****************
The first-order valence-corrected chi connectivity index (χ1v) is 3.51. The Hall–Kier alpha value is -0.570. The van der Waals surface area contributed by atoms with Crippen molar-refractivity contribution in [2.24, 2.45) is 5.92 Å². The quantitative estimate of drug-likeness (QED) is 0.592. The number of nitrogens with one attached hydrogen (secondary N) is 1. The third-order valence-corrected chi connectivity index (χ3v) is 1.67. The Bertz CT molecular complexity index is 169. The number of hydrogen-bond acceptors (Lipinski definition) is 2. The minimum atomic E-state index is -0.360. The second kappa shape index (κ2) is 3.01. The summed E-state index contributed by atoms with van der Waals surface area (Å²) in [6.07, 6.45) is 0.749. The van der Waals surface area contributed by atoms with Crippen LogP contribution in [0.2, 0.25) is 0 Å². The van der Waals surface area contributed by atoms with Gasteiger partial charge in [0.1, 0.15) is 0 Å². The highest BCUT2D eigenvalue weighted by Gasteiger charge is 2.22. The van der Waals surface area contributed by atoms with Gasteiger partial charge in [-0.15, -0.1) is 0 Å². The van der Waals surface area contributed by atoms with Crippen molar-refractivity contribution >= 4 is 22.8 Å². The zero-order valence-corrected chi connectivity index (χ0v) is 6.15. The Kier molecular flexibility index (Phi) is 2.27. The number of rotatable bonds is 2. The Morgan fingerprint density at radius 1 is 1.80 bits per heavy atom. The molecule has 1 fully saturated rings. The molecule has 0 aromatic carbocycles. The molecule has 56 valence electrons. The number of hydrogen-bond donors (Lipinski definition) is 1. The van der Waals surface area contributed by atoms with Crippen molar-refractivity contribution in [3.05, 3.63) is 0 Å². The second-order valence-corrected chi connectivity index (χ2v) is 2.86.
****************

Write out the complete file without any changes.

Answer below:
The first-order valence-corrected chi connectivity index (χ1v) is 3.51. The Hall–Kier alpha value is -0.570. The van der Waals surface area contributed by atoms with Crippen molar-refractivity contribution in [2.24, 2.45) is 5.92 Å². The quantitative estimate of drug-likeness (QED) is 0.592. The number of nitrogens with one attached hydrogen (secondary N) is 1. The third-order valence-corrected chi connectivity index (χ3v) is 1.67. The Bertz CT molecular complexity index is 169. The number of hydrogen-bond acceptors (Lipinski definition) is 2. The minimum atomic E-state index is -0.360. The second kappa shape index (κ2) is 3.01. The summed E-state index contributed by atoms with van der Waals surface area (Å²) in [6.07, 6.45) is 0.749. The van der Waals surface area contributed by atoms with Crippen LogP contribution in [0.2, 0.25) is 0 Å². The van der Waals surface area contributed by atoms with Gasteiger partial charge in [0.1, 0.15) is 0 Å². The highest BCUT2D eigenvalue weighted by Gasteiger charge is 2.22. The van der Waals surface area contributed by atoms with Gasteiger partial charge in [-0.15, -0.1) is 0 Å². The van der Waals surface area contributed by atoms with Crippen molar-refractivity contribution >= 4 is 22.8 Å². The zero-order valence-corrected chi connectivity index (χ0v) is 6.15. The Kier molecular flexibility index (Phi) is 2.27. The number of rotatable bonds is 2. The Morgan fingerprint density at radius 1 is 1.80 bits per heavy atom. The molecule has 1 fully saturated rings. The molecule has 0 aromatic carbocycles. The molecule has 56 valence electrons. The number of hydrogen-bond donors (Lipinski definition) is 1. The van der Waals surface area contributed by atoms with Crippen molar-refractivity contribution in [3.05, 3.63) is 0 Å². The second-order valence-corrected chi connectivity index (χ2v) is 2.86.